• Determine if there are any liens (e.g. Medicare/Medicaid, Worker’s Compensation, ERISA or other enforceable liens), subrogation interests or assignments. Engage lien and subrogation holders in settlement discussions with the assistance of plaintiff’s counsel. Evaluate how any liens or subrogation interests will impact settlement negotiations and have a plan of action to address this issue.
  • Assess the availability of punitive damages under state or federal law and advise the client and insurance carrier accordingly.
  • Determine the reasonable amount a jury is likely to award for damages if liability is established.
  • Conduct strategic discussions with the Defense Team on issues regarding damages.

IX. EARLY DISPOSITION STRATEGY

  • Provide the client and insurance carrier with an assessment of whether the case should be settled prior to significant discovery and expert expense. Why or why not? Discuss the availability of ADR and mediation. Conduct strategic discussions with the Defense Team on these issues.

X. EVALUATION

  • Provide the client and insurance carrier with an assessment of the judge and jurisdiction.
  • Provide the client and insurance carrier with an analysis of the strengths and weaknesses of the case.
  • Provide the client and insurance carrier with an analysis of the reasonable settlement value of the claim early in the litigation process and update the analysis as significant events unfold.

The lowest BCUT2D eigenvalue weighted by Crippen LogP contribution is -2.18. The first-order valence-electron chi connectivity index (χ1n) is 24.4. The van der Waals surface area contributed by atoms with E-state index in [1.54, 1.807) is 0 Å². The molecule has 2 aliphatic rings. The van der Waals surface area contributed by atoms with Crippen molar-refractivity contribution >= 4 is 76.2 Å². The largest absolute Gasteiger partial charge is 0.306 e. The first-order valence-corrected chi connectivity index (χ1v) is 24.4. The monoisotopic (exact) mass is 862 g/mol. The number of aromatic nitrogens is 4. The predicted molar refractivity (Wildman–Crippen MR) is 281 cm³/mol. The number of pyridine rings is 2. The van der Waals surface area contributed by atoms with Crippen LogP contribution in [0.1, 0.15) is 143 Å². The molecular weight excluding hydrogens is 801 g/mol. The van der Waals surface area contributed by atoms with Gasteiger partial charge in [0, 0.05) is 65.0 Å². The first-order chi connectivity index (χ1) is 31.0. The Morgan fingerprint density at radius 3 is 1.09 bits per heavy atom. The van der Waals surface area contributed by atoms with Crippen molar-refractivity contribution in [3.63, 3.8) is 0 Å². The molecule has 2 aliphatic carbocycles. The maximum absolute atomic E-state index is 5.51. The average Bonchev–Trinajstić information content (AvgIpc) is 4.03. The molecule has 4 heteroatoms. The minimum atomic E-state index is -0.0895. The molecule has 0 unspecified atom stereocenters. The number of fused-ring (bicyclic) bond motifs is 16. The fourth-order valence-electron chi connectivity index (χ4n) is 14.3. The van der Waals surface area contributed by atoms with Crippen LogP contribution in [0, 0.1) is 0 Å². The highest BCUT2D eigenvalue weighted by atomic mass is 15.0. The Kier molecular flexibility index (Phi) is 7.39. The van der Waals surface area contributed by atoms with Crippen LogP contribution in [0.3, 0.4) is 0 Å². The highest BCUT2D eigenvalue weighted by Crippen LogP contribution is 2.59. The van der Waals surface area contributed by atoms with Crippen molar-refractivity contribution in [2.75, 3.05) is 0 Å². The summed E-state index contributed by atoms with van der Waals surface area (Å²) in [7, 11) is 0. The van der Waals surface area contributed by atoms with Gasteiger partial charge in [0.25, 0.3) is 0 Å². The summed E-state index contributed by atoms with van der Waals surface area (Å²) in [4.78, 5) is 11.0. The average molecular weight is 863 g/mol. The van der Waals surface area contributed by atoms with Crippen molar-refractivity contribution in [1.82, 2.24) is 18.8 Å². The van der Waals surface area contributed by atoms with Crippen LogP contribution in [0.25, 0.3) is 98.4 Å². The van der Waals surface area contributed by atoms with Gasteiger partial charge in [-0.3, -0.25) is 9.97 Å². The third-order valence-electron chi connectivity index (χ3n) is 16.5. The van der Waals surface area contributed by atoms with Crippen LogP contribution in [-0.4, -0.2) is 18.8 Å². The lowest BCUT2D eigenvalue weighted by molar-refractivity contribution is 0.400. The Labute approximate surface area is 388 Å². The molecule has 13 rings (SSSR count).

• Provide the client and insurance carrier with the reasonable verdict range for the insured defendant as well as the verdict range for other defendants. Once again, provide this analysis early in the litigation process and update periodically.
  • Provide an early analysis of the estimated chance of a verdict in favor of the insured defendant and update periodically.
  • Provide an early estimated percentage chance of verdict in favor of the co-defendants and update periodically.
  • Consider settlement options such as direct negotiations, mediation or arbitration.
  • Determine whether an offer of judgment is available and whether it would be effective.
  • Conduct strategic discussions among defense counsel, the client and insurance carrier regarding all of defense counsel’s evaluations and formulate a plan of action.

XI. FEES AND EXPENSES

  • Determine the projected cost of the defense of the claim, including attorney fees, expert fees, deposition costs, travel and other miscellaneous expenses for pretrial discovery, trial preparation and trial.
  • Develop initial and updated budgets on projected litigation costs.
  • Determine with the Defense Team whether cost of defense is a consideration in evaluation of settlement and integrate projected cost into overall assessment of reasonable settlement value.

XII. COMMUNICATION

Throughout the entire process of defending and evaluating a medical malpractice case, it is essential to have objective, candid and frequent discussions with the Defense Team including defense counsel, the medical care provider(s), the insurance claims professional and any risk management professionals involved in the matter.Reliance upon the opinions of well-qualified experts is also imperative.Finally, providing emotional support for the client is extremely important to the success of the entire process.All of these factors will help to successfully defend the claim, properly evaluate the reasonable settlement value of the claim and determine whether the case should be taken to trial.